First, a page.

CREFI welcomed Dr John Yandell, from University of London, who is gave two presentations in February, 2013.
What does learning look like - and how do we know?
Friday 22 February 2013 10.00am-2.00pm
Deakin Prime Level 3, 550 Bourke Street Melbourne
The assumption that underpins much of the standards-based reforms in education is that learning is linear and easily measurable, that it happens inside the heads of individual learners and that knowledge is a commodity to be transmitted from teacher to learner. All of these assumptions are questionable, to say the least, and one way of opening up a serious debate about learning is by looking closely at what happens in classrooms. What might be involved in such a project? What theoretical understandings might be implicated in interpreting the work that is accomplished in classrooms? And how might such perspectives complicate the formation of teachers in an era of standards-based reforms? To open up these questions, John will present video footage of part of an English lesson in an inner London secondary school, where students are working on Shakespeare’s Richard III. He will also talk about the effect of sharing this footage with student teachers as part of their introduction to classroom observation.
Embodied meanings: the cultural productivity of school students
Tuesday 26 February 2013 10.00am-2.00pm
Deakin Prime Level 3, 550 Bourke Street Melbourne
Please RSVP to email@example.com by Wednesday 20 February 2013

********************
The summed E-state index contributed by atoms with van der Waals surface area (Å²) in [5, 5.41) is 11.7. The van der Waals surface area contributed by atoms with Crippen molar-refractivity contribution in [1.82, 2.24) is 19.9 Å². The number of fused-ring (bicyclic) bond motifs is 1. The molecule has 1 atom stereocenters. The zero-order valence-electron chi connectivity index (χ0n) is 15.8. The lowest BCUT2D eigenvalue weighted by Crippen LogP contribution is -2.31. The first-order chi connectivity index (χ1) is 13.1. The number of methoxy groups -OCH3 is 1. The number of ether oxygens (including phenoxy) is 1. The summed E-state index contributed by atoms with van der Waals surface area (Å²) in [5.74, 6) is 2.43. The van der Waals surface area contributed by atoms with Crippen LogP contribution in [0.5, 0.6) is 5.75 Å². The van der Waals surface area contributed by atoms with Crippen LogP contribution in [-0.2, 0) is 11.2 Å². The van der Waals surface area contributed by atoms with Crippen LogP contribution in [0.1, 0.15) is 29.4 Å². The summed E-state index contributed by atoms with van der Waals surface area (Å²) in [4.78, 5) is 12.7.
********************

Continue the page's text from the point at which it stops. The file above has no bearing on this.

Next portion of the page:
What is involved in researching the literacy practices that are enacted in a multicultural London school? What does it mean to participate in such research? Using research data from digital videotape, this session will bring a multimodal approach to bear on the exploration of how literature is read collectively in the classroom, and how teachers encourage the active, embodied reading of these literary texts. John will argue that an adequate account of reading, of pedagogy and of learning within the secondary English classroom needs to be attentive to the multimodal work that goes on in them, and that such work is not adequately represented in the standards-based discourse of policy. He will also explore something of the ways in which his own research is situated in particular histories and relationships.
John Yandell is the editor of the journal Changing English: Studies in Culture and Education. Hetaught in inner London secondary schools for twenty years before moving to the Institute of Education, University of London, where for the past nine years he has led the Secondary English and English with Drama PGCE course. He also teaches on a range of Master’s programmes and is the joint leader of the MA in English Education. Recent publications include Critical Practice in Teacher Education: a study of professional learning, which he co-edited with Ruth Heilbronn, as well as papers in British Educational Research Journal, Visual Communication, Changing English, Cambridge Journal of Education, Literacy and English Teaching: Practice and Critique. He edited Socialist Teacher for twelve years and contributes regularly to Education for Liberation.